- The evidence is mounting that women’s sexual response is more sensitive than men’s to context, including mood and relationship factors, and women vary more from each other in how much such factors influence their sexual response.
- Context changes how your brain responds to sex” doesn’t just mean “Set the mood,” like with candles, corsets, and a locked bedroom door. It also means that when you’re in a great sex-positive context, almost everything can activate your curious “What’s this?” desirous approach to sex.
- And when you’re in a not-so-great context—either external circumstances or internal brain state—it doesn’t matter how sexy your partner is, how much you love them, or how fancy your underwear is, almost nothing will activate that curious, appreciative, desirous experience.
- Exactly what context a woman experiences as sex positive varies both from woman to woman and also across a woman’s life span, but generally it’s a context that’s low stress, high affection, and explicitly erotic.
- This may be the most important consequence of understanding the way context influences how your brain processes sex-related stimuli: When sex doesn’t feel great, it doesn’t mean there’s something wrong with you. Maybe there’s been a change in your external circumstances or your other motivational systems (like stress) that’s influencing your sexual response. Which means that you can create positive change without changing you.
Chapter Four: Emotional Context
- Our stressors are lower intensity and longer duration—“chronic stressors,” they’re called, in contrast to “acute stressors,” like straightforward predation. Acute stressors have a clear beginning, middle, and end; completing the cycle—running, surviving, celebrating—is inherently built in. Not so with chronic stressors.
- If our stress is chronic and we don’t take deliberate steps to complete the cycle, all that activated stress just hang out inside us, making us sick, tired, and unable to experience pleasure with sex (or with much of anything else).
- Physical activity is the most efficient strategy for completing the stress response cycle and recalibrating your central nervous system into a calm state.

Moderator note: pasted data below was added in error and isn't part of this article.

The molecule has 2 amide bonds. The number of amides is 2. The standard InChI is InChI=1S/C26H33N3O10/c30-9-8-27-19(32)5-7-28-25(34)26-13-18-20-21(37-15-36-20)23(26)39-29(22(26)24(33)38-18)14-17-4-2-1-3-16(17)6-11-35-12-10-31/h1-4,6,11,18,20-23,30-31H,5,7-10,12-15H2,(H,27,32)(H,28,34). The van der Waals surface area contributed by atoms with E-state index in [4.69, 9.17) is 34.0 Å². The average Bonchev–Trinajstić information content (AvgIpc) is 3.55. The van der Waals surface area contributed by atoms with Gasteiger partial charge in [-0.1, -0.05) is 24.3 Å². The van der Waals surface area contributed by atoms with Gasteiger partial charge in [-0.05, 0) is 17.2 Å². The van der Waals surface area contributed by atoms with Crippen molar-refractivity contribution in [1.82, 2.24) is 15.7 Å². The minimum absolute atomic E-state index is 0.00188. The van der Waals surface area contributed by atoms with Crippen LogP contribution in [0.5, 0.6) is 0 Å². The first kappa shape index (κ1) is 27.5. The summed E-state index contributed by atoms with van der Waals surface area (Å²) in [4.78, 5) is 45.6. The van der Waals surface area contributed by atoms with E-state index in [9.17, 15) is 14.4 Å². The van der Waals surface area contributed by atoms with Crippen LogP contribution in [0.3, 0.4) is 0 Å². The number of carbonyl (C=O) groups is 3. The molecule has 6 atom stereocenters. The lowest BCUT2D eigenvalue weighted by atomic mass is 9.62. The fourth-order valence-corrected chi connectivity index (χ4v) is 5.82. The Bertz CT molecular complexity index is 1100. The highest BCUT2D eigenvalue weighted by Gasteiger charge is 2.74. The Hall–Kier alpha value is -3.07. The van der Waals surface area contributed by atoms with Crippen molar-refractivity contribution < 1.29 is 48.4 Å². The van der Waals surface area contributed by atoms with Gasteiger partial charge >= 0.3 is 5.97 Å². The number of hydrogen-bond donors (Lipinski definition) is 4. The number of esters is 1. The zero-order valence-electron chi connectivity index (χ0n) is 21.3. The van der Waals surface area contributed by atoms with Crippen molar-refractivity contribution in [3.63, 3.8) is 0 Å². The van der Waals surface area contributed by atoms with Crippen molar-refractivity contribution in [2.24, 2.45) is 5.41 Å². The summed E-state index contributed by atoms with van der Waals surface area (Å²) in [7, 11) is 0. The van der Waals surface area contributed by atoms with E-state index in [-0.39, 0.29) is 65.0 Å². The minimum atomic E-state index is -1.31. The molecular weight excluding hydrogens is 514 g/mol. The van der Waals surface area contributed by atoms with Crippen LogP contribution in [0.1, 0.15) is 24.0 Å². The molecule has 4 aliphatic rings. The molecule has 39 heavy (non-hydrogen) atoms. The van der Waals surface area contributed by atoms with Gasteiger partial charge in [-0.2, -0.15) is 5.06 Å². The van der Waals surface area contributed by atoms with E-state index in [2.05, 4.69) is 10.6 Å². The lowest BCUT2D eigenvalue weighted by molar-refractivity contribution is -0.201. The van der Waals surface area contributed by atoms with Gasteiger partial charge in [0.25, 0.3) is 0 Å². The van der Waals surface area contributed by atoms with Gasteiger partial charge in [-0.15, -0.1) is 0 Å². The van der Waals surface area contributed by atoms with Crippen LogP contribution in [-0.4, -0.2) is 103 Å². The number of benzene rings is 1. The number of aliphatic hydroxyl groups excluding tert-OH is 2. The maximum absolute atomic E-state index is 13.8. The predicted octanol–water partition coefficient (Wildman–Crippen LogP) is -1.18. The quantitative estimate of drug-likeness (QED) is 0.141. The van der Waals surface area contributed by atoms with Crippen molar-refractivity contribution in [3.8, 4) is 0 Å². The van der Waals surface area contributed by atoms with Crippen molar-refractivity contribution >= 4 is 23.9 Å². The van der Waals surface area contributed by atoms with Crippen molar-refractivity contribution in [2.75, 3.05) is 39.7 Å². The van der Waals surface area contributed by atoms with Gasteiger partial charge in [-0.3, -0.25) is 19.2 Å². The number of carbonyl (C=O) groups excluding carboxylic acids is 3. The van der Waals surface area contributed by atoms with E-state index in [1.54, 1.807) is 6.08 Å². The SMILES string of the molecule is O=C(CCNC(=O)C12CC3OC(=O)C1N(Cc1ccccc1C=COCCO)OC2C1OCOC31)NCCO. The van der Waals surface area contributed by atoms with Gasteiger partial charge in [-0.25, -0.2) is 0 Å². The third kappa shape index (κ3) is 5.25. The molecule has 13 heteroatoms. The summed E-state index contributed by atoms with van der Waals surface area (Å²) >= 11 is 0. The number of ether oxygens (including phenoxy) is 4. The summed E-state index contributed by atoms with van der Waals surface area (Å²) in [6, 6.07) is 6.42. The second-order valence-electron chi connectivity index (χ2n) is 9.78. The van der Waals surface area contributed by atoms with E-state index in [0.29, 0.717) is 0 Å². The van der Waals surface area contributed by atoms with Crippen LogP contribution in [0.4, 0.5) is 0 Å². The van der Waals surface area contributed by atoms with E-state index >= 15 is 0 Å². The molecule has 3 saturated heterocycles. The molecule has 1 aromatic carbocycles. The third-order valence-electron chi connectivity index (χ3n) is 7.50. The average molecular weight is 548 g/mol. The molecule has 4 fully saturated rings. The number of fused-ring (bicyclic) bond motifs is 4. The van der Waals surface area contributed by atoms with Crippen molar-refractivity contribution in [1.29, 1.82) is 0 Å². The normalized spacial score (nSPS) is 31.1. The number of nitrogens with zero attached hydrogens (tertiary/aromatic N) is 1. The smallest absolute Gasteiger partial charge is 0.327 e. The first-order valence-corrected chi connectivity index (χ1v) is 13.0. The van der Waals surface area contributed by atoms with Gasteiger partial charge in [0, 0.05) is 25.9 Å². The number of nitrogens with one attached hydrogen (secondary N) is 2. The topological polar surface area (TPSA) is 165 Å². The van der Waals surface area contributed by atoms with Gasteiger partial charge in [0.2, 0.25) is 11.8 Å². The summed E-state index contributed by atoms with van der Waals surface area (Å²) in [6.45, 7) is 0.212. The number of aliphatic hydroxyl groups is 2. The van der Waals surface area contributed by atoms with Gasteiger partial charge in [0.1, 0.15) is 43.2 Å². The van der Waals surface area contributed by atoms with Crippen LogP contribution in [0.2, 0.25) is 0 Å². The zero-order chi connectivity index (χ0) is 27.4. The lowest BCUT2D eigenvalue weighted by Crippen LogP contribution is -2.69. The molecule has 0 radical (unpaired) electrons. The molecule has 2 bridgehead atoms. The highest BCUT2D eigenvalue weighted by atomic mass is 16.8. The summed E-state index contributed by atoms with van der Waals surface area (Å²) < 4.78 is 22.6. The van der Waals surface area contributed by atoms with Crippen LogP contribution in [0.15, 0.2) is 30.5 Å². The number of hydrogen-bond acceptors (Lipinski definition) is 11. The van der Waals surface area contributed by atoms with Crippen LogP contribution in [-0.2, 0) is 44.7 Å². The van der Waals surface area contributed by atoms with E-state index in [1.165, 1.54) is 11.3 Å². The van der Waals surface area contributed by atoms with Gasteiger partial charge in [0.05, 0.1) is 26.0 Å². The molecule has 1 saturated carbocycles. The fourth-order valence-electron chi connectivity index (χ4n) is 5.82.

- Here are some other things that science says can genuinely help us not only “feel better” but actually facilitate the completion of the stress response cycle: sleep; affection (more on that later in the chapter); any form of meditation, including mindfulness, yoga, tai chi, body scans, etc.; and allowing yourself a good old cry or primal scream.
- The key to managing stress so that it doesn’t interfere with sexual pleasure is learning to complete the cycle—unlock freeze, escape the predator, conquer the enemy.
Communication about sex
- Couples seem to struggle with discussing sexual difficulties in specific ways. We are all so tender around this topic, so afraid both of hurting our partner’s feelings and of not meeting our partner’s expectations, that we need a special set of skills to help us be as gentle and kind with each other as that tenderness requires.
- Think of your difficult feelings about sex as sleepy hedgehogs that you discover in inconvenient places around your home. If you find a sleepy hedgehog in the chair you were about to sit in, you should:
- Find Out the Hedgehog’s Name. “Right now I feel… jealous/angry/hurt/etc.” Simple, though there are usually multiple feelings involved at the same time. That’s normal.
- Sit Peacefully with It. Don’t run away from it, don’t judge it or shame it or get mad at it. Sit still with it, like it is a welcome guest.
- Listen to Its Needs. The question to ask is: What will help? If you feel fear or anger, how could the perceived threat be managed? If you feel sadness, hurt, or grief, how can you heal the loss? There won’t always be something you can actively do, apart from allowing the feeling to discharge and complete its cycle. And remember that it’s not your partner’s fault or obligation; their help is entirely voluntary and provides an opportunity for you to express gratitude for their support.
- Communicate the feeling and the need. Present the feeling to your partner. “I feel x,” you say, “and I think what would help is y.”
Chapter Five: Cultural Context
- The outdated ideas consist of three interwoven cultural messages of sexual socialization that women encounter in modern America.
- The Moral Message: “You are Damaged Goods.” If you want or like sex, you’re a slut. Your virginity is your most valuable asset. If you’ve had too many partners (“too many” = more than your male partner has had), you should be ashamed.
- The Medical Message: “You Are Diseased.” Sex causes disease and pregnancy, which makes it dangerous. But if you’re ready to take that risk, sexual functioning should happen in a particular way—desire, then arousal, then orgasm, preferably during intercourse, simultaneously with your partner—and when it doesn’t, there is a medical issue that you must address
- The Media Message: “You Are Inadequate.”
- A 2012 review of fifty-seven studies, spanning two decades of research, found important links between body image and just about every domain of sexual behavior you can imagine.
- All you ever need to do is begin to recognize where your learned disgust response is interfering with your own sexual pleasure, and decide whether it’s something you’d rather let go of.
Chapter Six: Arousal